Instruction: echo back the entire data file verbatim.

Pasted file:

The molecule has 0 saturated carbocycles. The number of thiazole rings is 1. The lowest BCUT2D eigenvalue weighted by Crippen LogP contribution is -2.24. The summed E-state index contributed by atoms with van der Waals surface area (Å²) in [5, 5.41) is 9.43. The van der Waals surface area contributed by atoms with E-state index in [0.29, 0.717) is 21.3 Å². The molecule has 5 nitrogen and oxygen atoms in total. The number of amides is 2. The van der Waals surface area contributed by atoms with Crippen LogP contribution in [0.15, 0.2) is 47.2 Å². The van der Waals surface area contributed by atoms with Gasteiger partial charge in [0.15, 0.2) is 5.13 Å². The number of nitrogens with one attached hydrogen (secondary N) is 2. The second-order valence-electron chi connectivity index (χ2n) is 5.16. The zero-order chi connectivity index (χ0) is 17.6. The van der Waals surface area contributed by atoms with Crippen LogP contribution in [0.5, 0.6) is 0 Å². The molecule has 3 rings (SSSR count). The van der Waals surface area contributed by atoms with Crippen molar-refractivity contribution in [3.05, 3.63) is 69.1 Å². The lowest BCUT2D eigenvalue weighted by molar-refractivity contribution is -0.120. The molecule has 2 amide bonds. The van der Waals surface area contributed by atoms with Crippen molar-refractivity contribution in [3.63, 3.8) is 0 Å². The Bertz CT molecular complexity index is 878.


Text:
The molecule has 0 saturated carbocycles. The number of thiazole rings is 1. The lowest BCUT2D eigenvalue weighted by Crippen LogP contribution is -2.24. The summed E-state index contributed by atoms with van der Waals surface area (Å²) in [5, 5.41) is 9.43. The van der Waals surface area contributed by atoms with E-state index in [0.29, 0.717) is 21.3 Å². The molecule has 5 nitrogen and oxygen atoms in total. The number of amides is 2. The van der Waals surface area contributed by atoms with Crippen LogP contribution in [0.15, 0.2) is 47.2 Å². The van der Waals surface area contributed by atoms with Gasteiger partial charge in [0.15, 0.2) is 5.13 Å². The number of nitrogens with one attached hydrogen (secondary N) is 2. The second-order valence-electron chi connectivity index (χ2n) is 5.16. The zero-order chi connectivity index (χ0) is 17.6. The van der Waals surface area contributed by atoms with Crippen LogP contribution in [0.5, 0.6) is 0 Å². The molecule has 3 rings (SSSR count). The van der Waals surface area contributed by atoms with Crippen molar-refractivity contribution in [3.05, 3.63) is 69.1 Å². The lowest BCUT2D eigenvalue weighted by molar-refractivity contribution is -0.120. The molecule has 2 amide bonds. The van der Waals surface area contributed by atoms with Crippen molar-refractivity contribution in [3.63, 3.8) is 0 Å². The Bertz CT molecular complexity index is 878.